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Re: Perspectives on the global economic meltdown

Postby Hari Seldon » 23 Oct 2009 22:26

welcome back ss_roy jee.

Longtime no see on these pages.... yup, things have been moving at breakneck speed on some fronts. Collapse of global trade/fiat regimes/ the old world order looms as near or as far as it did this time last year, wouldn't you say?

Would be gr8 to get your take on this mess.

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Re: Perspectives on the global economic meltdown

Postby nithish » 23 Oct 2009 23:25

x-post

Record recession for UK economy

The UK economy unexpectedly contracted by 0.4% between July and September, according to official figures, meaning the country is still in recession.
It is the first time UK gross domestic product (GDP) has contracted for six consecutive quarters, since quarterly figures were first recorded in 1955.
-----
Quarterly growth of 0.2% had been expected in the figures from the Office for National Statistics (ONS), although expectations had been tempered by recent figures showing no growth in retail sales in September, and a 2.5% decline in industrial output in August.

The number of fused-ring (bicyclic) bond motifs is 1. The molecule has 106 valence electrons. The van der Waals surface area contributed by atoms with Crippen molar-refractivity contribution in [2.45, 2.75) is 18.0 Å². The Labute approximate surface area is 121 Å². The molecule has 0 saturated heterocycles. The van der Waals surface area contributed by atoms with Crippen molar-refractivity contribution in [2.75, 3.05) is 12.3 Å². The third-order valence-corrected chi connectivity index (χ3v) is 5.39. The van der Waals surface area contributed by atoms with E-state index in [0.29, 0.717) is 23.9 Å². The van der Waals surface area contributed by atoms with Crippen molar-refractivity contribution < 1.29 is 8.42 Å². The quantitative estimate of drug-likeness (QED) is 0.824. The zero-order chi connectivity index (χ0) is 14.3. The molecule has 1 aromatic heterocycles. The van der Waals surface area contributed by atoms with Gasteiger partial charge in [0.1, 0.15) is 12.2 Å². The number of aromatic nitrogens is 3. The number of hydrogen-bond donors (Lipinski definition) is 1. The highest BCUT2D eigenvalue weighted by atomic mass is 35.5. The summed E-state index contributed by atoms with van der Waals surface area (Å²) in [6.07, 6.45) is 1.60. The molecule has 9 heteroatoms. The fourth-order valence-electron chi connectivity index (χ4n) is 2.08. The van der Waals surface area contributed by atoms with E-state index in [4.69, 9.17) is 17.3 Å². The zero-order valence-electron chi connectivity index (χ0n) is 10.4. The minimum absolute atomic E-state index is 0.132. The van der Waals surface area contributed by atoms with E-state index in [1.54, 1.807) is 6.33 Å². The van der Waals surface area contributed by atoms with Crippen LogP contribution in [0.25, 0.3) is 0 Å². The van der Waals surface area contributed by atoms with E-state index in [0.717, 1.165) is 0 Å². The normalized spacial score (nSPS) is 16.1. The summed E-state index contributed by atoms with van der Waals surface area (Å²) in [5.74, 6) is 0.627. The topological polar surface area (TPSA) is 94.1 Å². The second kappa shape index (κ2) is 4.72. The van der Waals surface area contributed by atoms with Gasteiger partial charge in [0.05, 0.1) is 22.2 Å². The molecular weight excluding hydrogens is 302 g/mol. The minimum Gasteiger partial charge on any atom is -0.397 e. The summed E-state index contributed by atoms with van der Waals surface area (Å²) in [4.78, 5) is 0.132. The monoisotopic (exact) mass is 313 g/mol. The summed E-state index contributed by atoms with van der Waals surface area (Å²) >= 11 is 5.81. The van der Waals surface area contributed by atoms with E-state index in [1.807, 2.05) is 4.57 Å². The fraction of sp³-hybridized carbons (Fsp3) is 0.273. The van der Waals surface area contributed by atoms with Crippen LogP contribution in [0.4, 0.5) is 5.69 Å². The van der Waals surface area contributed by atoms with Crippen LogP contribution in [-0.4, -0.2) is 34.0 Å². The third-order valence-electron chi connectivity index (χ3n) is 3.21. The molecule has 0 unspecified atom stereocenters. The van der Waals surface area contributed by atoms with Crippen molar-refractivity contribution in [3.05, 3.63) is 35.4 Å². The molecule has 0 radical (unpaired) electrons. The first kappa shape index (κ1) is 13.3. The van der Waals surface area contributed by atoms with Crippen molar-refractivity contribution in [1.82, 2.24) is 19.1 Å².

The unexpected decline in the services sector was the key factor behind the drop, with the distribution, catering and hotels sector performing particularly badly.
The UK economy's reliance on the service sector, and financial services in particular, may be the reason why it is still in recession when partners such as France and Germany exited in the second quarter of this year.
-----
The worse-than-expected GDP figures are likely to make the Bank of England consider extending its policy of quantitative easing.

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Re: Perspectives on the global economic meltdown

Postby Hari Seldon » 24 Oct 2009 06:11

The UK economy unexpectedly contracted by 0.4% between July and September, according to official figures, meaning the country is still in recession.
It is the first time UK gross domestic product (GDP) has contracted for six consecutive quarters, since quarterly figures were first recorded in 1955.


I suspect its worse than that and things will get much worse before they get better (i.e. they're nowhere near the bottom yet).

Central bankers, other bankers, business media, industry titans, gubmint elites, legislative bodies - all have convergent interests in spinning the recession as less bad than it really is. Call it a 'happy conspiracy' only (i.e. happy coincident+incidental conspiracy).

Reams have been written on how the establishments in the US are trying to spin public opinion into 1 direction, not another. Lookup ss_roy's link up there.